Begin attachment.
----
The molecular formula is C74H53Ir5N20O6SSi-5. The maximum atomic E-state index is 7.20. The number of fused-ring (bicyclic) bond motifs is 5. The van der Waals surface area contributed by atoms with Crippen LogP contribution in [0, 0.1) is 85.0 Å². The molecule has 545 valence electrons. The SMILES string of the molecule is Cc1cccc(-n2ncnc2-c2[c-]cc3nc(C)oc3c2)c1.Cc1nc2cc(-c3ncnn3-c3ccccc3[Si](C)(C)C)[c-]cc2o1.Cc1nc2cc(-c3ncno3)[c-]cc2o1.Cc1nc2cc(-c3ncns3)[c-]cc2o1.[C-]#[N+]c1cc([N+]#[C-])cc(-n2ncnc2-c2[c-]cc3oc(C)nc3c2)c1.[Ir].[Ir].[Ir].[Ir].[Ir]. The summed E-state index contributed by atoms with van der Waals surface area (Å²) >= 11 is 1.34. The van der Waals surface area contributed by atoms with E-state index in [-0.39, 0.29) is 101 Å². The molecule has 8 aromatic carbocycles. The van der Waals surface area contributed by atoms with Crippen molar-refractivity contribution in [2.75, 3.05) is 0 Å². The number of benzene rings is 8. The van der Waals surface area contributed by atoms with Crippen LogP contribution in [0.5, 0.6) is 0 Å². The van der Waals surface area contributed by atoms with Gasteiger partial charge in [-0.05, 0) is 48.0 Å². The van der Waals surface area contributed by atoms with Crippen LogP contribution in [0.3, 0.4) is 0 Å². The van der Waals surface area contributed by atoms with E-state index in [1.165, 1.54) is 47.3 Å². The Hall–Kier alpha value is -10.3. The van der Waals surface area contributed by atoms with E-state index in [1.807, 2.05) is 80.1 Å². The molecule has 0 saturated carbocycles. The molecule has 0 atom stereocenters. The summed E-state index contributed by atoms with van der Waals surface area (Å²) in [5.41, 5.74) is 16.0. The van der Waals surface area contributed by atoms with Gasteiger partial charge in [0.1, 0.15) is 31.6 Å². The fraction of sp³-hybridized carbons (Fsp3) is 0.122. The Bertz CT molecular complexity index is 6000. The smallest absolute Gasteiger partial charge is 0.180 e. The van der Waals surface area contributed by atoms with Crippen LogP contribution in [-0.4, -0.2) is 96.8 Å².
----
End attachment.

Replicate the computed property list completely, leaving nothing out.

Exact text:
The molecular formula is C74H53Ir5N20O6SSi-5. The maximum atomic E-state index is 7.20. The number of fused-ring (bicyclic) bond motifs is 5. The van der Waals surface area contributed by atoms with Crippen LogP contribution in [0, 0.1) is 85.0 Å². The molecule has 545 valence electrons. The SMILES string of the molecule is Cc1cccc(-n2ncnc2-c2[c-]cc3nc(C)oc3c2)c1.Cc1nc2cc(-c3ncnn3-c3ccccc3[Si](C)(C)C)[c-]cc2o1.Cc1nc2cc(-c3ncno3)[c-]cc2o1.Cc1nc2cc(-c3ncns3)[c-]cc2o1.[C-]#[N+]c1cc([N+]#[C-])cc(-n2ncnc2-c2[c-]cc3oc(C)nc3c2)c1.[Ir].[Ir].[Ir].[Ir].[Ir]. The summed E-state index contributed by atoms with van der Waals surface area (Å²) >= 11 is 1.34. The van der Waals surface area contributed by atoms with E-state index in [-0.39, 0.29) is 101 Å². The molecule has 8 aromatic carbocycles. The van der Waals surface area contributed by atoms with Crippen molar-refractivity contribution in [2.75, 3.05) is 0 Å². The number of benzene rings is 8. The van der Waals surface area contributed by atoms with Crippen LogP contribution in [0.5, 0.6) is 0 Å². The van der Waals surface area contributed by atoms with Gasteiger partial charge in [-0.05, 0) is 48.0 Å². The van der Waals surface area contributed by atoms with Crippen LogP contribution in [0.3, 0.4) is 0 Å². The van der Waals surface area contributed by atoms with E-state index in [1.165, 1.54) is 47.3 Å². The Hall–Kier alpha value is -10.3. The van der Waals surface area contributed by atoms with E-state index in [1.807, 2.05) is 80.1 Å². The molecule has 0 saturated carbocycles. The molecule has 0 atom stereocenters. The summed E-state index contributed by atoms with van der Waals surface area (Å²) in [5.41, 5.74) is 16.0. The van der Waals surface area contributed by atoms with Gasteiger partial charge in [0.1, 0.15) is 31.6 Å². The fraction of sp³-hybridized carbons (Fsp3) is 0.122. The Bertz CT molecular complexity index is 6000. The smallest absolute Gasteiger partial charge is 0.180 e. The van der Waals surface area contributed by atoms with Crippen LogP contribution in [-0.4, -0.2) is 96.8 Å².